Whole olives can be marvelous as a simple appetizer, but if you want to use them in tapenades, stews, or other dishes, they usually need to be pitted. The technique you use to remove the pit usually depends on the type of olive. Some have flesh that sticks to the pit, while other varieties are softer and will yield their pits with less of a struggle.
The pits of some soft black olives slip right out. Many varieties of brine-cured black olives, like Gaeta, are so soft that you can force out the pit simply by pinching both ends of the olive between your forefingers and thumbs. Tiny niçoise olives are particularly easy, as are most leathery and shriveled oil- or salt-cured olives. The flesh slides off with no resistance.
Meaty, firm olives require a bit more force. Green olives (which are cured from unripe olives) and even some of the harder black olives need some prodding to make them give up their pits.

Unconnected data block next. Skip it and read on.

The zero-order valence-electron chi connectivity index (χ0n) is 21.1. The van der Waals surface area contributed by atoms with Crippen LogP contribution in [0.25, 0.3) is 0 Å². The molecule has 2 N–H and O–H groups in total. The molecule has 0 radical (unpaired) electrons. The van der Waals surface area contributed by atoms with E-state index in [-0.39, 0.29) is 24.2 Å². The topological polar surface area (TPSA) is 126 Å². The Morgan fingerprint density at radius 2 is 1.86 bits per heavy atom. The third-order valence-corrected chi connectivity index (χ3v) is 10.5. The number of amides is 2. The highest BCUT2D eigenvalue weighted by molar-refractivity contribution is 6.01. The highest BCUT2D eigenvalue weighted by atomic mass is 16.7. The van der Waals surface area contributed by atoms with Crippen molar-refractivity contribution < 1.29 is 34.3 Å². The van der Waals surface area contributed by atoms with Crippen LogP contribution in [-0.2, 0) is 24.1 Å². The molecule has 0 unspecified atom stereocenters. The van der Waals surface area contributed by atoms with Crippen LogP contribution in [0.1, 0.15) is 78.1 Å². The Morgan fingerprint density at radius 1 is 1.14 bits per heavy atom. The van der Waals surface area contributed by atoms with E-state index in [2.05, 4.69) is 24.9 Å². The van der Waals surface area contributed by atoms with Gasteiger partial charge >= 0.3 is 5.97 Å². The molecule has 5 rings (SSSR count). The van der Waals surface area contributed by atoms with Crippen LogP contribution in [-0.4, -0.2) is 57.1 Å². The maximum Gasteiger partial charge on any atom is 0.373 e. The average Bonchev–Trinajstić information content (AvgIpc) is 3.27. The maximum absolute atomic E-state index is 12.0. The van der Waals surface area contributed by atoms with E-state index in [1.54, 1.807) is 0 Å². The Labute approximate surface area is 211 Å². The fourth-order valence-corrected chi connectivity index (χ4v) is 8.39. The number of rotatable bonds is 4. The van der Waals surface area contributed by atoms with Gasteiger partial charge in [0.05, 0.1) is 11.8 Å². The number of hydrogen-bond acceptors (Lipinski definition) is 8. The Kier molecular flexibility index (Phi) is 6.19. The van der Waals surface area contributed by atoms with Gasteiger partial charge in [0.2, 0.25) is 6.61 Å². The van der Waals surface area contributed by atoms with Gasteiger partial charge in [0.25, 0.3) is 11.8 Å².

When I have to pit a lot of such stubborn olives, I use the side of a heavy chef´s knife. I put the olive on a work surface, set the flat side of the knife on top, and give it a good whack. The force splits open the olive and frees the pit. Be sure to wipe the knife blade frequently because it gets oily—and very slippery—after splitting a few olives.
Some chefs prefer another method. They place the olive on a steady work surface and flatten it with their thumb until they can feel the pit. This loosens the pit and usually cracks the flesh enough to squeeze or pull the pit out.